Recently, I was approached to possibly do a large scale cookies order for a friend. (Exciting!) Over the last year and a half I have been making cookies for family and friends at a pretty modest scale. I think the most I’ve made and decorated at one time in my home kitchen was this year’s Valentine’s Day bake sale with about 100 large cookies. All of the requests in the last couple years have been informal, but this one really prompted me to seriously think about doing all of this the right way: to get certified so that when orders like this came up, I could excitedly say “yes, of course”!
In order to “do it right” in Wisconsin, to sell cookies, I need to have a food license. In order to get a food license, I have to have a certified commercial kitchen (among a few other requirements). It is incredibly difficult to certify your own home kitchen (you basically have to have a whole separate kitchen from your own) and while people have been trying to pass a cookie bill to allow Wisconsin home-bakers to sell low-risk items, it seems that if that ever passed, it would be a long time from now. Since I’m not interested in opening a brick-and-mortar shop right now, the hunt for rental commercial kitchen space began.
It turns out that although we have a pretty vibrant food community in Madison, access to shared kitchen space is pretty minimal. During my search, I came across what seemed to be the only viable option in the area: the FEED (Food Enterprise & Economic Development) kitchen. Last week, I attended an info session to learn all about the space and my options there.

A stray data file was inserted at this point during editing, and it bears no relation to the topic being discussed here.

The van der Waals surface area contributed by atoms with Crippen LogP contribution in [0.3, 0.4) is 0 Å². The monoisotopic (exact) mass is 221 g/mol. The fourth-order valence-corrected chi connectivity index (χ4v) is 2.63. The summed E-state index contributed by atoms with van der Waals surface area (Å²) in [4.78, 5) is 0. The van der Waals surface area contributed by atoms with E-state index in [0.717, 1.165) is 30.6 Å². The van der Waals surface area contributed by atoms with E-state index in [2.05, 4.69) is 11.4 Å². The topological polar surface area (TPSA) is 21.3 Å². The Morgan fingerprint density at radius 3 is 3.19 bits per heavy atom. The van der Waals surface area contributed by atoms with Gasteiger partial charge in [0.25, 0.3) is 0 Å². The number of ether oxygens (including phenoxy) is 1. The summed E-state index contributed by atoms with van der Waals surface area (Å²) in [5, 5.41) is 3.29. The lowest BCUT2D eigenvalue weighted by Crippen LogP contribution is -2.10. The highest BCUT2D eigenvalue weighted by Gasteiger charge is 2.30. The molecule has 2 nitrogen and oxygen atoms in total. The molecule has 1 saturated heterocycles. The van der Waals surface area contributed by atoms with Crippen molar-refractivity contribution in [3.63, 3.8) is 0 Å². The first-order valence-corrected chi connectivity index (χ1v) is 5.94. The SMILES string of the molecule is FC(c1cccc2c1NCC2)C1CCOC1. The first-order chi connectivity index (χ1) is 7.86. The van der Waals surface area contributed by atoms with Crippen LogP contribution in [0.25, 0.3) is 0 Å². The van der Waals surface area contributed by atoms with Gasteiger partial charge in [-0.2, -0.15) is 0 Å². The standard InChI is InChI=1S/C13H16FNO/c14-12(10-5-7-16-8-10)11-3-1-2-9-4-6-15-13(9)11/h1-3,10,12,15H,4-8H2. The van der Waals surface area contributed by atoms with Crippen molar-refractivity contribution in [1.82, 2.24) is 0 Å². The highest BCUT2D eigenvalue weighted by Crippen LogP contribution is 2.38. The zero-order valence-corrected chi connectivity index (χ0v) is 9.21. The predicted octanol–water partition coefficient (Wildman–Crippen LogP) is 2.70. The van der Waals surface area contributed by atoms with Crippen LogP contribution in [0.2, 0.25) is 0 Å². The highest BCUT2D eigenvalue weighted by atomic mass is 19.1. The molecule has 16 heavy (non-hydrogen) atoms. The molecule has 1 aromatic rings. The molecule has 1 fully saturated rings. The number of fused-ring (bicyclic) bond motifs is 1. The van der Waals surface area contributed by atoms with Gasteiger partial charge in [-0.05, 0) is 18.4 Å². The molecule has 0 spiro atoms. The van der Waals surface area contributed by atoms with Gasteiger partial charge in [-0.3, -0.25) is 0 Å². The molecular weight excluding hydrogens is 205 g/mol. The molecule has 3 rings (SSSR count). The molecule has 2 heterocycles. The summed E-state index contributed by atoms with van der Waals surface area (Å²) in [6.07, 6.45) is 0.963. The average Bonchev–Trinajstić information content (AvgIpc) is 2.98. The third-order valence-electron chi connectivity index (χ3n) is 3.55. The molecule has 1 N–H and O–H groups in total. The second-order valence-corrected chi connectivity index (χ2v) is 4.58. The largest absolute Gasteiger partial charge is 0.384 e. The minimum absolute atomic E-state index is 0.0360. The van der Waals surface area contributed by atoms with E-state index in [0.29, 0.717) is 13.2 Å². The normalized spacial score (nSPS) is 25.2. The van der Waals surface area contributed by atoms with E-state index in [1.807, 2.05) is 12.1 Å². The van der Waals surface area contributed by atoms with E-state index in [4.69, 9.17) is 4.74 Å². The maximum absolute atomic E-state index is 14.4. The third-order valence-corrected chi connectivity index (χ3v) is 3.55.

First, I should say, wow, FEED does some pretty amazing stuff. They provide a LOT for the Northside community. They take extra foods and produce from companies that would have been thrown away and re-process it to be donated for food pantries. They also have a bakery training program that provides unemployed and underemployed individuals free job training and help with job placement in local bakeries. Soon, they’ll also be implementing a line cook training program (apparently there’s a major shortage of line cooks in Madison) where trainees will learn from the best chefs in the area including Tori Miller. Seriously, that is SO cool. And with all of those amazing things, they also often work with people just like me. Individuals in the process of opening a small business in order to sell their product. FEED works with many of the area’s food carts, bakers, and sauce-makers. They sit you down to go over what you need to achieve what you want. Given that this will not be my full time job, it’s a huge advantage to have a resource like that in this process.
Today I met one-on-one with the FEED manager and he walked me through all of the paperwork to make this thing the real deal. Today I officially became a FEED kitchen member, and I also officially registered Cookies by Kate as an LLC, applied for my seller’s permit, received my federal employee identification number, and submitted the paperwork for a food license. There are still quite a few steps that I have ahead of me, but this is really happening. I’m really going to have a business and really going to sell cookies. And that’s really exciting.